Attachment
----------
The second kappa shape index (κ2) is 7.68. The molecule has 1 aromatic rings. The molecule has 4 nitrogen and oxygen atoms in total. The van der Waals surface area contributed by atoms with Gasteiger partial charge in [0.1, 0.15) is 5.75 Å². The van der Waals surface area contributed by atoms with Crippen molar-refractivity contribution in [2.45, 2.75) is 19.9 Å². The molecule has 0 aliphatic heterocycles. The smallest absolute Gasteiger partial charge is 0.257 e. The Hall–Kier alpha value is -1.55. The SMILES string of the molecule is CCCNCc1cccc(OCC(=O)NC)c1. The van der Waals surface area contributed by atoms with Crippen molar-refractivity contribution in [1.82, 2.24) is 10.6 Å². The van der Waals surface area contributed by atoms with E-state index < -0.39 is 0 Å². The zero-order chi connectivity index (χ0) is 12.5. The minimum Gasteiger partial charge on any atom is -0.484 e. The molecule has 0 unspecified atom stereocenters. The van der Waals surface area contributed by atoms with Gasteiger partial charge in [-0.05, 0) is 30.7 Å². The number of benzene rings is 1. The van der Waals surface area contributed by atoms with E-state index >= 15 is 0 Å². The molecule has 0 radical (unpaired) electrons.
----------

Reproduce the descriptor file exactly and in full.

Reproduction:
The second kappa shape index (κ2) is 7.68. The molecule has 1 aromatic rings. The molecule has 4 nitrogen and oxygen atoms in total. The van der Waals surface area contributed by atoms with Gasteiger partial charge in [0.1, 0.15) is 5.75 Å². The van der Waals surface area contributed by atoms with Crippen molar-refractivity contribution in [2.45, 2.75) is 19.9 Å². The molecule has 0 aliphatic heterocycles. The smallest absolute Gasteiger partial charge is 0.257 e. The Hall–Kier alpha value is -1.55. The SMILES string of the molecule is CCCNCc1cccc(OCC(=O)NC)c1. The van der Waals surface area contributed by atoms with Crippen molar-refractivity contribution in [1.82, 2.24) is 10.6 Å². The van der Waals surface area contributed by atoms with E-state index < -0.39 is 0 Å². The zero-order chi connectivity index (χ0) is 12.5. The minimum Gasteiger partial charge on any atom is -0.484 e. The molecule has 0 unspecified atom stereocenters. The van der Waals surface area contributed by atoms with Gasteiger partial charge in [-0.05, 0) is 30.7 Å². The number of benzene rings is 1. The van der Waals surface area contributed by atoms with E-state index >= 15 is 0 Å². The molecule has 0 radical (unpaired) electrons.